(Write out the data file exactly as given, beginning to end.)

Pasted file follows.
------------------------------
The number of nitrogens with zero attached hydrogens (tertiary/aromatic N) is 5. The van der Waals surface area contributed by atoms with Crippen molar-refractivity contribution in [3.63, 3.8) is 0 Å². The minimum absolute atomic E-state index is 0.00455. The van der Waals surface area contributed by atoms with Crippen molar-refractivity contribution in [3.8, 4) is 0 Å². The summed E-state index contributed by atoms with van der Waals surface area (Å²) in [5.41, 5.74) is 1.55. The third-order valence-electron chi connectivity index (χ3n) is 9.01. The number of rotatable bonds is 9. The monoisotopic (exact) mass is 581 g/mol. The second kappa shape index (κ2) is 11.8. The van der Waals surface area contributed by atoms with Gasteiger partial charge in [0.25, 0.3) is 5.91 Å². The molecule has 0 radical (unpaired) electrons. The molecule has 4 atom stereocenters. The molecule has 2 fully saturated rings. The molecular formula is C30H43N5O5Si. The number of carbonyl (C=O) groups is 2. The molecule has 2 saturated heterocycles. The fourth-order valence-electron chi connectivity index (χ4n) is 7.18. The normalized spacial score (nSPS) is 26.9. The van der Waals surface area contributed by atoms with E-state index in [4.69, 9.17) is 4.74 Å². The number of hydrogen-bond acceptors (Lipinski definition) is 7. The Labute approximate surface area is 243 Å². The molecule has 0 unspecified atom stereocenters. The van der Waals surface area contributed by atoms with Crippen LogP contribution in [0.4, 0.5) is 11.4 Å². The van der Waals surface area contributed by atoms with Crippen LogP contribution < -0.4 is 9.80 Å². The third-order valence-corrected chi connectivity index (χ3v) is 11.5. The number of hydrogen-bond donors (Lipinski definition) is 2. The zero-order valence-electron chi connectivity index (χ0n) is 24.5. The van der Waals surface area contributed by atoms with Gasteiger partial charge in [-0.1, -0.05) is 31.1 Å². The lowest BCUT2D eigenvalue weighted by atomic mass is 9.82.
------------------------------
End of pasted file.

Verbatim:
The number of nitrogens with zero attached hydrogens (tertiary/aromatic N) is 5. The van der Waals surface area contributed by atoms with Crippen molar-refractivity contribution in [3.63, 3.8) is 0 Å². The minimum absolute atomic E-state index is 0.00455. The van der Waals surface area contributed by atoms with Crippen molar-refractivity contribution in [3.8, 4) is 0 Å². The summed E-state index contributed by atoms with van der Waals surface area (Å²) in [5.41, 5.74) is 1.55. The third-order valence-electron chi connectivity index (χ3n) is 9.01. The number of rotatable bonds is 9. The monoisotopic (exact) mass is 581 g/mol. The second kappa shape index (κ2) is 11.8. The van der Waals surface area contributed by atoms with Gasteiger partial charge in [0.25, 0.3) is 5.91 Å². The molecule has 0 radical (unpaired) electrons. The molecule has 4 atom stereocenters. The molecule has 2 fully saturated rings. The molecular formula is C30H43N5O5Si. The number of carbonyl (C=O) groups is 2. The molecule has 2 saturated heterocycles. The fourth-order valence-electron chi connectivity index (χ4n) is 7.18. The normalized spacial score (nSPS) is 26.9. The van der Waals surface area contributed by atoms with E-state index in [4.69, 9.17) is 4.74 Å². The number of hydrogen-bond acceptors (Lipinski definition) is 7. The Labute approximate surface area is 243 Å². The molecule has 0 unspecified atom stereocenters. The van der Waals surface area contributed by atoms with Crippen LogP contribution in [0.4, 0.5) is 11.4 Å². The van der Waals surface area contributed by atoms with Crippen LogP contribution < -0.4 is 9.80 Å². The third-order valence-corrected chi connectivity index (χ3v) is 11.5. The number of hydrogen-bond donors (Lipinski definition) is 2. The zero-order valence-electron chi connectivity index (χ0n) is 24.5. The van der Waals surface area contributed by atoms with Gasteiger partial charge in [-0.1, -0.05) is 31.1 Å². The lowest BCUT2D eigenvalue weighted by atomic mass is 9.82.